The murder of twelve-year-old Luise from Freudenberg is terribly sad. After this statement, a long silence should actually follow - before another observation is allowed to follow: The consequences of this act of violence are currently being debated more openly than in previous comparative cases. This applies above all to dealing with suspects and the question: At what age can and should young offenders be expected to go to court?
Because the two confessing girls are under 14 years old and therefore not criminally responsible. So should the age of criminal responsibility be reduced from 14 to 12, as in the Netherlands? Traditionally, the German Police Union (DPolG), AfD, CSU and the more conservative parts of the CDU promote this in Berlin, for example – at least in the case of serious acts of violence and if the necessary ability to understand is given. Almost all other parties, associations and unions have so far traditionally opposed the summons of twelve-year-olds to the judge.
These rigid fronts are currently beginning to crumble. Forensic psychologists such as Dietmar Heubrock from the University of Bremen recommend that when children are criminally responsible, “decisions should be made on a case-by-case basis”. The Association of Judges, which has so far been rather reserved, now also advises an examination "whether the level of development of children and young people is different today than it used to be". And whether that could justify a lowered criminal responsibility.
Similarly surprising: Individuals in the NRW-CDU now also dare to think about an earlier criminal responsibility - although the NRW-CDU is considered a "left" state association. Incidentally, this classification also applies to NRW Interior Minister Herbert Reul – despite all the raids in the clan milieu – as a comparison of his positions with those of the CSU in Bavaria or the CDU in Berlin shows.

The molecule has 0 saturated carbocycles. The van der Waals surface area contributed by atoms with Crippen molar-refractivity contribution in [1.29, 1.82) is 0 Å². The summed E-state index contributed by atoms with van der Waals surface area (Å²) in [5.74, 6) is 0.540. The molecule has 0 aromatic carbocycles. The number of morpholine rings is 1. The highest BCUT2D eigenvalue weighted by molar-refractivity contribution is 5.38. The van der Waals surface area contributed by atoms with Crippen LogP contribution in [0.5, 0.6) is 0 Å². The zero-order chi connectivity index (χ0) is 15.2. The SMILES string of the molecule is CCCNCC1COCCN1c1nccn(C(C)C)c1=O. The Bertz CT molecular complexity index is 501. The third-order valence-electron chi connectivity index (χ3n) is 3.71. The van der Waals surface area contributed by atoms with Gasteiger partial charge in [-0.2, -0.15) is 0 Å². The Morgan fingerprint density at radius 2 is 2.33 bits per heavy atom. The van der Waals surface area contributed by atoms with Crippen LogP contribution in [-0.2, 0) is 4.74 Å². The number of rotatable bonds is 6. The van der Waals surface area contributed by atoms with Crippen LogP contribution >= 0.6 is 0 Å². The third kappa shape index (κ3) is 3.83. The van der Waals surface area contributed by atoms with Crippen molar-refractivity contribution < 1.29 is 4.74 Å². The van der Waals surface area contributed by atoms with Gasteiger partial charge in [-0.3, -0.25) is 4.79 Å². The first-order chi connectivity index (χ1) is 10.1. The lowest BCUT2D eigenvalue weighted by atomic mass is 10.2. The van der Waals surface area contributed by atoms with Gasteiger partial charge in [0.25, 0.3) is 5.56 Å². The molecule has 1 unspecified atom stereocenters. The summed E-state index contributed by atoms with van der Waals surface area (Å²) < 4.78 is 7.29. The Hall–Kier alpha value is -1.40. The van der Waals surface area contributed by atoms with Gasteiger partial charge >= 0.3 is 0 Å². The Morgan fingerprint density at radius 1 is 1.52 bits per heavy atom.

Nevertheless, it is not the reticent Reul who is now pleading, but Gregor Golland, the NRW CDU parliamentary group leader, to consider criminal responsibility from the age of twelve. "It should at least be discussed. It cannot be that the most serious crimes committed by under-14s are not subject to serious sanctions. A solution must be found here in the interests of the victims," Golland told WELT.
That sounded different in 2019, for the time being the last debate on the topic. At that time, among other things, eleven and twelve-year-olds in Mülheim an der Ruhr had raped and sexually molested women. In 2019, experts justified their rejection of criminal responsibility from the age of twelve with the long-declining violent crime among children and young people. This trend makes thinking about criminal law reforms superfluous.
Nowadays, hardly any (supposed) experts claim that so unreservedly. For example, the criminologist Christian Pfeiffer. According to him, "all the statistics show that violent crime has been falling significantly nationwide for the past 15 years - most notably among young people". But this is not only refuted for NRW.
The number of suspected children there rose by around 40 percent to 20,948 in 2022. Of them, 2,427 have been charged with dangerous and serious bodily harm and 2,314 with offenses against sexual self-determination – with a clear upward trend. In some other federal states, too, the number of violent children shot up in 2022 (in Bavaria by almost 3,000 suspects). It is not yet known how child crime has developed in many other federal states because they have not yet presented their annual crime statistics. But NRW and Bavaria are often regarded as harbingers of nationwide trends.
So one thing is certain: the time when you could wipe away the discussion about the age of criminal responsibility by referring to the declining child crime rate – it is over. And that too is terribly sad.